An Update to the First Grade Class Picture

Here’s a slight update to my tentative list of names of classmates in the picture I posted of the North Charleston Elementary School first grade classes from 1952. Joanne Trotter (Kelly) and Charlene Gates (Stuart) have enabled me to identify them in the photo. After examining the picture further and also a photo of Charlene’s first grade class play (with names attached), I’ve guessed all the names I can manage. If anyone can help to match names with other faces, I would be delighted to have your assistance.

More Names from 1952 and Pictures from 1960

Thanks to Betsy Walker Chambers I have a few names to add to my attempted identification of the kids in the North Charleston Elementary School first grade classes photo which I posted recently. As before, I would urge you to view the pictures on the largest screen possible so you can enlarge the image to see the faces more clearly. The additions to the spreadsheet are highlighted in a pinkish color. Also Teka Rogers Pierce advised that I was wrong in my guess that she was in the picture since she didn’t attend NCES until later. Likewise, Al Hall, Randy Wright, and Sherry Johnson Gooding were not in first grade at NCES so we shouldn’t look for their cute younger faces.

I would love to have names to put with all of our classmates. If you can identify others or at least point out your own younger self, I would really appreciate a brief message with that info so I can update the spreadsheet later. Carole recently was delighted to access a photo from 1920 showing and naming the staff and student body of the small school in Jackson County, North Carolina, where her grandfather was principal. Our class photo with names might make some future researcher very happy.

I also found the 1960 edition of the North Charleston High School yearbook online. Since I don’t have a physical copy of any of my yearbooks except the 1963 edition, I have enjoyed looking back at these photos from our “sub-freshman” year. I’m including the class pictures in this post in case others might also like to have a look. Fortunately names are given for these photos so we don’t have to strain our memories. I hope you enjoy remembering our classmates.

Who Are These Kids?

Recently I posted several photos from my kindergarten and first grade school years. I had hoped that some of my classmates who saw the photos would recognize themselves and others in the pictures and let the rest of us know the identities of those kids from long ago. Several people have responded with a name matched to a picture, but most remain a mystery to those of us still searching our memories.

I decided to dig a bit deeper myself to see whether I could match names and faces. You will find the picture of the first grade classes below. I would strongly urge you to view the picture on the largest screen possible, so you can enlarge the image to see the faces more clearly. I’ve also added a spreadsheet with my attempt to identify as many people in the picture as possible. I was pleasantly surprised when I felt reasonably certain about twenty six of my classmates. Those are in cells shaded pale blue (they may appear in a different color on your device). Some of those also have a question mark following the name, indicating I thought I was correct, but was not totally sure. The eighteen names in the cells with pale green shading are my best guesses after comparing the first grade photo with class photos in my 1963 North Charleston High School yearbook. I subsequently found class photos from the 1960 yearbook online, so I also used those to make a few more guesses. I’m definitely not sure about the accuracy of my guesses, but maybe other viewers will help. I hope to post those 1960 images soon for anyone interested.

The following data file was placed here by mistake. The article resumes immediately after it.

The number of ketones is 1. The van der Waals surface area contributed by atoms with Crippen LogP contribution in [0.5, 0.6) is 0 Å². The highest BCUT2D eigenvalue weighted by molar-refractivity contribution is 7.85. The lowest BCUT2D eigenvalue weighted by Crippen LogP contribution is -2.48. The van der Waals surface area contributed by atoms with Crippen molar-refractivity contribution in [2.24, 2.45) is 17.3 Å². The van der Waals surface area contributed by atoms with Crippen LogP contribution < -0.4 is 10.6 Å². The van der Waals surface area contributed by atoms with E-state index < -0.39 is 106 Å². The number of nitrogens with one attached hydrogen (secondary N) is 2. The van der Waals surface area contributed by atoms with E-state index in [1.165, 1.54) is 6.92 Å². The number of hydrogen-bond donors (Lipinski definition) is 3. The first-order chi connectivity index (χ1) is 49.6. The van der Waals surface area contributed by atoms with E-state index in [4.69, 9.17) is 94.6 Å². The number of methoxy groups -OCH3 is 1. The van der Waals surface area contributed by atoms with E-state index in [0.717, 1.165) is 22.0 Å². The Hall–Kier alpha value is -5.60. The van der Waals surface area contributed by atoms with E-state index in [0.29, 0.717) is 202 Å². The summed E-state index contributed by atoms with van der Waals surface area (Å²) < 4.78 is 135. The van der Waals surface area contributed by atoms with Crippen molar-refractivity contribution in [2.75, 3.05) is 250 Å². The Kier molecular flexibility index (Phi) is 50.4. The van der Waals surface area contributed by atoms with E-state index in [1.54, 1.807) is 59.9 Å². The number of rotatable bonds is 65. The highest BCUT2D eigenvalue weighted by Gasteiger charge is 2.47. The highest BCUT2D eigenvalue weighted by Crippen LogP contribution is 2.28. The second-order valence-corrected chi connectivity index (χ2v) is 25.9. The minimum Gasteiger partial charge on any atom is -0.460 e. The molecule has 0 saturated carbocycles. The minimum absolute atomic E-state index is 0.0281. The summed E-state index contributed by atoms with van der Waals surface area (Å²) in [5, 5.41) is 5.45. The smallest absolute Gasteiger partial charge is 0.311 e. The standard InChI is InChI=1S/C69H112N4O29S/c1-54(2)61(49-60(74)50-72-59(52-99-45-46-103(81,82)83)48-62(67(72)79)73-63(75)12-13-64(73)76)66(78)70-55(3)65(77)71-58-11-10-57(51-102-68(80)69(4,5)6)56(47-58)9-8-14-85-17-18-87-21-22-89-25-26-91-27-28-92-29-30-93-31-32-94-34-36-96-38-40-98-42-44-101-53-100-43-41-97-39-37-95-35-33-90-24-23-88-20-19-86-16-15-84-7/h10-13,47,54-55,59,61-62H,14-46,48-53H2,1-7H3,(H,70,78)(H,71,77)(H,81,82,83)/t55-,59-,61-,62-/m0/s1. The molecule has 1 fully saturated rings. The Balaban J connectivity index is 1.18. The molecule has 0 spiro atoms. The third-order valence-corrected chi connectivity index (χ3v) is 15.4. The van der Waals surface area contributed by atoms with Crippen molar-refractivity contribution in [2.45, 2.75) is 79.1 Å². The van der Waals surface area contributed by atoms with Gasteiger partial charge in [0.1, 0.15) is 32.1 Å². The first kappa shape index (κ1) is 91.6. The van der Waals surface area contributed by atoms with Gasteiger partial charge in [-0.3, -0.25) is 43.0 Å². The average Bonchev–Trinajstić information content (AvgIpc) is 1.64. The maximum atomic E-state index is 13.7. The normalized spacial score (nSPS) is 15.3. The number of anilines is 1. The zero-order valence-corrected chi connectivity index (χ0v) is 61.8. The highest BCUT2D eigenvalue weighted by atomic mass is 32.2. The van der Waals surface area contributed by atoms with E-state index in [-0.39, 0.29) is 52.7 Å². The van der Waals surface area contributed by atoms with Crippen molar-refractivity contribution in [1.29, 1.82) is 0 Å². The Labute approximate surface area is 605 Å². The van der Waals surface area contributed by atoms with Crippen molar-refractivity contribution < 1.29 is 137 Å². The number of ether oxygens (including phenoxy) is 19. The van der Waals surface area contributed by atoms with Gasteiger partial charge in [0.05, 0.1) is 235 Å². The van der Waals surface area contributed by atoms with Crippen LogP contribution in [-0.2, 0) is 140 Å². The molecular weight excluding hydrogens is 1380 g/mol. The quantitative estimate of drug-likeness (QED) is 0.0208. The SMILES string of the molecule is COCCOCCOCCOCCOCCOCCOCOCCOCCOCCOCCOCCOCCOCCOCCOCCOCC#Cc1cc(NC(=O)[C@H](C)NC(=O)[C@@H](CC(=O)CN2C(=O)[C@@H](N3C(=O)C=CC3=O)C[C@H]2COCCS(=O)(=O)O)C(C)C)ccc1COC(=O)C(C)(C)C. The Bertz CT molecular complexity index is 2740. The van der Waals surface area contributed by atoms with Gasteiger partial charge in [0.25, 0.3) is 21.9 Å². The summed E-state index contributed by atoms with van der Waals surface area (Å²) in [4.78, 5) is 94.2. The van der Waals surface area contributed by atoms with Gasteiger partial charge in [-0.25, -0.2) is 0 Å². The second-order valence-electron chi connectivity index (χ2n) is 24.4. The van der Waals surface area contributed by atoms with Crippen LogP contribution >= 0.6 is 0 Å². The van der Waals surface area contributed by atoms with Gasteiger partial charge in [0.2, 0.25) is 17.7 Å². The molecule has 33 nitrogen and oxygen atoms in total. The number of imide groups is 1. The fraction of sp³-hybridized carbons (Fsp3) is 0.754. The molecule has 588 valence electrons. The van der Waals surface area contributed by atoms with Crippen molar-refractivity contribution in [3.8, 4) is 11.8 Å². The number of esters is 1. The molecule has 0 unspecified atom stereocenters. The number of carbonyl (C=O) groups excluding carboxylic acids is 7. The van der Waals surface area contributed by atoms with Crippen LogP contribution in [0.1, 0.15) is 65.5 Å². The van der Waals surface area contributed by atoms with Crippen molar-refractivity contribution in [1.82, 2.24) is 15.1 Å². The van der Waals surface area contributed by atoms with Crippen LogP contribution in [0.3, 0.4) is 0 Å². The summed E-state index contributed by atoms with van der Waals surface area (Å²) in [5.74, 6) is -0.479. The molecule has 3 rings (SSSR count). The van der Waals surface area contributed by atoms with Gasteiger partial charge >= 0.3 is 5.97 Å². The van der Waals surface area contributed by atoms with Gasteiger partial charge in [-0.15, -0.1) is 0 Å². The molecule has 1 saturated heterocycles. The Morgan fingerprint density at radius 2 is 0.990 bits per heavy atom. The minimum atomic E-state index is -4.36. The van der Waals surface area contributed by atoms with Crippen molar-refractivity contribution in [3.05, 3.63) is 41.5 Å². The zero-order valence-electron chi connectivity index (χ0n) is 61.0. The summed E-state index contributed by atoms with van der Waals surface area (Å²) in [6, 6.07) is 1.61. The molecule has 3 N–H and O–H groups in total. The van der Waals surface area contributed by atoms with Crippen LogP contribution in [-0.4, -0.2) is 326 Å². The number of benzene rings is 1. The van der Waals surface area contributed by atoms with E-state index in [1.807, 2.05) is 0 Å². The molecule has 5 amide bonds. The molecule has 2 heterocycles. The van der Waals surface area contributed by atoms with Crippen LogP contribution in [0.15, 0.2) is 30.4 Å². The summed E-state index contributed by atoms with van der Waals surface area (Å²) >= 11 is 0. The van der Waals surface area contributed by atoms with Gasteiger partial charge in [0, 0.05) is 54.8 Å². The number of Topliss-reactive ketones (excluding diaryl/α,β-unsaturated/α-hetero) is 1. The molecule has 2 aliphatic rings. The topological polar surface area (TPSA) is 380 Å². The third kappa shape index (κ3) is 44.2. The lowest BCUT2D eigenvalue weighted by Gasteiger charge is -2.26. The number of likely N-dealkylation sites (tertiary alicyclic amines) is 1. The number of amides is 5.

As you will see, many of the spaces in the spreadsheet are blank. If you are disappointed because I have either not identified or have incorrectly identified you or someone else you would like to see, I apologize. I’ve strained my memory in trying to reach back sixty eight or so years, but I’ve definitely enjoyed the process. There are many classmates I thought I would surely be able to recognize, but so far they have eluded me. I imagine that additional time spent examining the picture will spark other memories and maybe more names will come to me. It’s amazing how many times a name popped into my head when I saw “that look” or “that smile” or “those eyes”. If you have a similar experience, please share the result with the rest of us looking at the photo.

Some viewers may already have an original of this photo, but if you don’t and you would like to have an image with higher resolution, let me know and I will try to get a scanned high resolution image to you. You might also want to share these photos with your children and grandchildren; I’m sure they would enjoy seeing what a cute little kid you were back then.